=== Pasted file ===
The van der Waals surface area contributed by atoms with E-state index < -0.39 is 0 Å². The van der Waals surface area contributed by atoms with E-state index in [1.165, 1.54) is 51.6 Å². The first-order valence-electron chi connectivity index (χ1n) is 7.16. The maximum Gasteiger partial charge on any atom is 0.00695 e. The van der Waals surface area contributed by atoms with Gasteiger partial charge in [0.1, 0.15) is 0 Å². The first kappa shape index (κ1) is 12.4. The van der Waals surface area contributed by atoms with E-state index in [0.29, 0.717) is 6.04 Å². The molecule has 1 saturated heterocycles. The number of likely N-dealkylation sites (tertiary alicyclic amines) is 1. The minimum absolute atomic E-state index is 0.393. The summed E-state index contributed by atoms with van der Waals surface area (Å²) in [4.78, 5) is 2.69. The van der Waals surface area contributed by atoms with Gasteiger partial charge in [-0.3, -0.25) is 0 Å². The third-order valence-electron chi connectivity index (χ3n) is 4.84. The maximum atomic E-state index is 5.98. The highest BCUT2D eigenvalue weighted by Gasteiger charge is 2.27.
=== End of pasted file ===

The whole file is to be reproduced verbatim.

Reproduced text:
The van der Waals surface area contributed by atoms with E-state index < -0.39 is 0 Å². The van der Waals surface area contributed by atoms with E-state index in [1.165, 1.54) is 51.6 Å². The first-order valence-electron chi connectivity index (χ1n) is 7.16. The maximum Gasteiger partial charge on any atom is 0.00695 e. The van der Waals surface area contributed by atoms with Gasteiger partial charge in [0.1, 0.15) is 0 Å². The first kappa shape index (κ1) is 12.4. The van der Waals surface area contributed by atoms with E-state index in [0.29, 0.717) is 6.04 Å². The molecule has 1 saturated heterocycles. The number of likely N-dealkylation sites (tertiary alicyclic amines) is 1. The minimum absolute atomic E-state index is 0.393. The summed E-state index contributed by atoms with van der Waals surface area (Å²) in [4.78, 5) is 2.69. The van der Waals surface area contributed by atoms with Gasteiger partial charge in [-0.3, -0.25) is 0 Å². The third-order valence-electron chi connectivity index (χ3n) is 4.84. The maximum atomic E-state index is 5.98. The highest BCUT2D eigenvalue weighted by Gasteiger charge is 2.27.